Liberal Arts Blog — The Bezos 70% Rule, 108X re-Visited, Orion of the Seven Curves

Liberal Arts Blog — Monday is the Joy of Math, Statistics, Shapes, and Numbers Day

Today’s topic — The Bezos 70% Rule, 108X re-Visited, Orion of the Seven Curves

This week was a super math week. Three big quasi-epiphanies. Did you ever have a math epiphany? If so, please share. If you have ever made a list of the most important, the most beautiful, or the most useful mathematical curves ever, please don’t hoard it. Reminder: Orion, to me at least, is defined by seven stars. Experts — please chime in. Correct, elaborate, elucidate.

THE BEZOS 70% RULE: a spin on the First Aphorism of Hippocrates

1. “Most decisions should probably be made with somewhere around 70% of the information you wish you had.” (Bezos)

2. “If you wait for 90%, you’re probably being too slow.” (Bezos)

3. This is modern, quantitative spin on the ancient wisdom incarnated in the most important paragraph ever written, namely the the First Aphorism of Hippocrates.

NB: “Art is long, but life is short, the opportunity fleeting, experience delusive, judgment therefore difficult.” (Hippocrates) The second aphorism is also worth etching in your brain and sticking on your refrigerator: “The physician must not only do the right thing himself but make sure the patient, the attendants, and the externals cooperate.”


1. For years I thought the Hindu idea of saying the Gayatri mantra 108X a day was positively nuts. I mean, come on.

2. Isn’t the Islamic idea of praying 5X a day more realistic?

3. Then I remembered that Muslims are supposed to say the “Bismillah” and the “Alhamdullilah” before and after every single one of their daily activities. That might in fact add up to 108X depending how finely you parse your day.

NB: Then I thought. How many times per day do I slouch? how many times does a negative, self-destructive thought enter my mind? put differently how many times do I lose it in some little way? or in the language of 3rd grade Catholic religion class, how many times does a little devil whisper in my ear? how many times could I use a little guardian angel? Oh, I get it now. 108X is about right.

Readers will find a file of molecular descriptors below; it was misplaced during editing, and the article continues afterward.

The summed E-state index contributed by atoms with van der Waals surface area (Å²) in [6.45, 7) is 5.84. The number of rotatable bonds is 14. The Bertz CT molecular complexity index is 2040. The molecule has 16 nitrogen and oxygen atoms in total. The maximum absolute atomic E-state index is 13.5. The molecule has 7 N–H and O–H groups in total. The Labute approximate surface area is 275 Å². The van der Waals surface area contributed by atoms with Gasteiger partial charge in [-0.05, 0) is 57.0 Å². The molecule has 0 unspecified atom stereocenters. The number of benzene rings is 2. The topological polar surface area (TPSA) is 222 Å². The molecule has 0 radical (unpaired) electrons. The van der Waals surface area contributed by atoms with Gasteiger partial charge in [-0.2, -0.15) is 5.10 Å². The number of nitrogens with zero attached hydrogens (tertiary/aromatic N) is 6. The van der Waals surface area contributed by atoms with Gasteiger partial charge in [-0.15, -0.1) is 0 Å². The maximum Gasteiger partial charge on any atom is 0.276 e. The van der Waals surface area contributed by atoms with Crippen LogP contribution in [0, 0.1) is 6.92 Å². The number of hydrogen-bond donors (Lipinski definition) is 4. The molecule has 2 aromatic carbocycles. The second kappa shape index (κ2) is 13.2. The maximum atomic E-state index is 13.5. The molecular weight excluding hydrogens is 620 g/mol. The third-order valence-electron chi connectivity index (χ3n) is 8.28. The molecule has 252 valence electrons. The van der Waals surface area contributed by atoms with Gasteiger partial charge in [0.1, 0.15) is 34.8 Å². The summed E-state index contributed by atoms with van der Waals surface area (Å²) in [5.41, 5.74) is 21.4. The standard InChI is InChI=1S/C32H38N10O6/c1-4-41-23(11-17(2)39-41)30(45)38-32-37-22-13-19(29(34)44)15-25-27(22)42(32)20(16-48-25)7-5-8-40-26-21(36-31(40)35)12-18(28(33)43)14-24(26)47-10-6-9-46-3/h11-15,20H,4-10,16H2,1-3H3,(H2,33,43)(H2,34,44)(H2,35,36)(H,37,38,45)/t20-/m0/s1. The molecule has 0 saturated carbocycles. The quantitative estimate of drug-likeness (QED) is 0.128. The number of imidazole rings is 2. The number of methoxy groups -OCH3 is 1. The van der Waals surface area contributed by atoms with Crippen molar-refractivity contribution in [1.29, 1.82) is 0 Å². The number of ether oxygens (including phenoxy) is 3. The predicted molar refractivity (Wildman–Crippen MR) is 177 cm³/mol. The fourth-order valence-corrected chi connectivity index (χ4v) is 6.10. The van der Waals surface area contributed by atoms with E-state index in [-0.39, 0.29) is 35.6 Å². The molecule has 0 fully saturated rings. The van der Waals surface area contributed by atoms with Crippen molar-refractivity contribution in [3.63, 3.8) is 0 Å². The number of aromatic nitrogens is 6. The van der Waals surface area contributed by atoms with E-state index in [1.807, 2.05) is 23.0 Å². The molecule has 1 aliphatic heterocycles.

ORION OF THE SEVEN CURVES (from Gauss to Pareto to Rosling)

1. If a picture is worth a thousand words, a good diagram ten thousand, and a great one a billion, what, oh what, are the seven greatest diagrams of them all?

2. Specifically, what are the seven greatest mathematical curves of them all? Greatness defined by most relevant as guides to how to live day to day and how to think as a citizen of the world. In short, the curves with the most powerful lessons as to to how to be the best person you can be.

3. Early last Friday morning I came up with seven: the Bell Curve (aka the Gaussian curve), the Pareto distribution (aka the 80/20 rule), the Supply/Demand Curve (aka “the invisible hand”), the Heckman Curve (aka the sooner the better), the Laffer Curve (aka Ibn Kaldun curve), the Flow Graph of Anxiety v Boredom (Cikszentmihalyi), and the Rosling Curve (lifespan versus income versus time over 200 years with countries plotted as bubbles)

NB: The message of this Orion of the Seven Curves is in a sense seven riffs on the “The Serenity Prayer” of Reinhold Niebuhr — “Give me the courage to change what can be changed, the serenity to accept what can not be changed, and the wisdom to know the difference.” (There are many versions.)

Ars longa, vita brevis

All Companies Should Live by the Jeff Bezos 70 Percent Rule

Mihaly Csikszentmihalyi

Hans Rosling’s 200 Countries, 200 Years, 4 Minutes — The Joy of Stats — BBC Four

The best stats you’ve ever seen | Hans Rosling

Last three years of posts organized thematically:

PDF with headlines — Google Drive


Please share the coolest thing you learned this week related to math, statistics, or numbers in general. Or, even better, the coolest or most important thing you learned in your life related to math.

This is your chance to make someone else’s day. And to consolidate in your memory something you might otherwise forget. Or to think more deeply than otherwise about something dear to your heart. Continuity is key to depth of thought.